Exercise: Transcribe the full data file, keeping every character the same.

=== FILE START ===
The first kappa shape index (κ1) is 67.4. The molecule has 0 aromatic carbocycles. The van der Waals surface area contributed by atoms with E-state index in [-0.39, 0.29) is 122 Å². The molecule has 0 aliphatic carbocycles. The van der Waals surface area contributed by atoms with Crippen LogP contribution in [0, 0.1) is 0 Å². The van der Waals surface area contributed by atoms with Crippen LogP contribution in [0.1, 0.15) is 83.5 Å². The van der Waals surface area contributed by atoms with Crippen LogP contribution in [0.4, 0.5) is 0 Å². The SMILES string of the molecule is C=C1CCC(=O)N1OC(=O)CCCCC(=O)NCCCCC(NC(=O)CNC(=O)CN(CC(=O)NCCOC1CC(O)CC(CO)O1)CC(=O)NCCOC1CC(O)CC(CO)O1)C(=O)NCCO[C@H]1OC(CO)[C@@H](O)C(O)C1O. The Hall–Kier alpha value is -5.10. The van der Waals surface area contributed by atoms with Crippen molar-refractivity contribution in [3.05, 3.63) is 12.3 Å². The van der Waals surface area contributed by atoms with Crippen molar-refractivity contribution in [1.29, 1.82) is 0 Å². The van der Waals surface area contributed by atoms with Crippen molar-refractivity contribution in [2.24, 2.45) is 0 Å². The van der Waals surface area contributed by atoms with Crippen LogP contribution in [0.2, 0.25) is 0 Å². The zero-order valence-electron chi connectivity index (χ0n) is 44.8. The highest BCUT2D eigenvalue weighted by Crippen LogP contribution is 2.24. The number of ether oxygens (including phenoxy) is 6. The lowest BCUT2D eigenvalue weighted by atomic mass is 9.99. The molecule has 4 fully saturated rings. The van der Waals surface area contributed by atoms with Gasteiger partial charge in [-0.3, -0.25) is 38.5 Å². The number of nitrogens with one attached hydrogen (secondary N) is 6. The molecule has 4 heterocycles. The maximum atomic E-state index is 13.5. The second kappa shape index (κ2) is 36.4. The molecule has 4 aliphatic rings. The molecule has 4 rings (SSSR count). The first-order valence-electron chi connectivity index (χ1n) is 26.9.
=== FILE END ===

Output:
The first kappa shape index (κ1) is 67.4. The molecule has 0 aromatic carbocycles. The van der Waals surface area contributed by atoms with E-state index in [-0.39, 0.29) is 122 Å². The molecule has 0 aliphatic carbocycles. The van der Waals surface area contributed by atoms with Crippen LogP contribution in [0, 0.1) is 0 Å². The van der Waals surface area contributed by atoms with Crippen LogP contribution in [0.1, 0.15) is 83.5 Å². The van der Waals surface area contributed by atoms with Crippen LogP contribution in [0.4, 0.5) is 0 Å². The SMILES string of the molecule is C=C1CCC(=O)N1OC(=O)CCCCC(=O)NCCCCC(NC(=O)CNC(=O)CN(CC(=O)NCCOC1CC(O)CC(CO)O1)CC(=O)NCCOC1CC(O)CC(CO)O1)C(=O)NCCO[C@H]1OC(CO)[C@@H](O)C(O)C1O. The Hall–Kier alpha value is -5.10. The van der Waals surface area contributed by atoms with Crippen molar-refractivity contribution in [3.05, 3.63) is 12.3 Å². The van der Waals surface area contributed by atoms with Crippen molar-refractivity contribution in [1.29, 1.82) is 0 Å². The van der Waals surface area contributed by atoms with Crippen molar-refractivity contribution in [2.24, 2.45) is 0 Å². The van der Waals surface area contributed by atoms with Crippen LogP contribution in [0.2, 0.25) is 0 Å². The zero-order valence-electron chi connectivity index (χ0n) is 44.8. The highest BCUT2D eigenvalue weighted by Crippen LogP contribution is 2.24. The number of ether oxygens (including phenoxy) is 6. The lowest BCUT2D eigenvalue weighted by atomic mass is 9.99. The molecule has 4 fully saturated rings. The van der Waals surface area contributed by atoms with Gasteiger partial charge in [-0.3, -0.25) is 38.5 Å². The number of nitrogens with one attached hydrogen (secondary N) is 6. The molecule has 4 heterocycles. The maximum atomic E-state index is 13.5. The second kappa shape index (κ2) is 36.4. The molecule has 4 aliphatic rings. The molecule has 4 rings (SSSR count). The first-order valence-electron chi connectivity index (χ1n) is 26.9.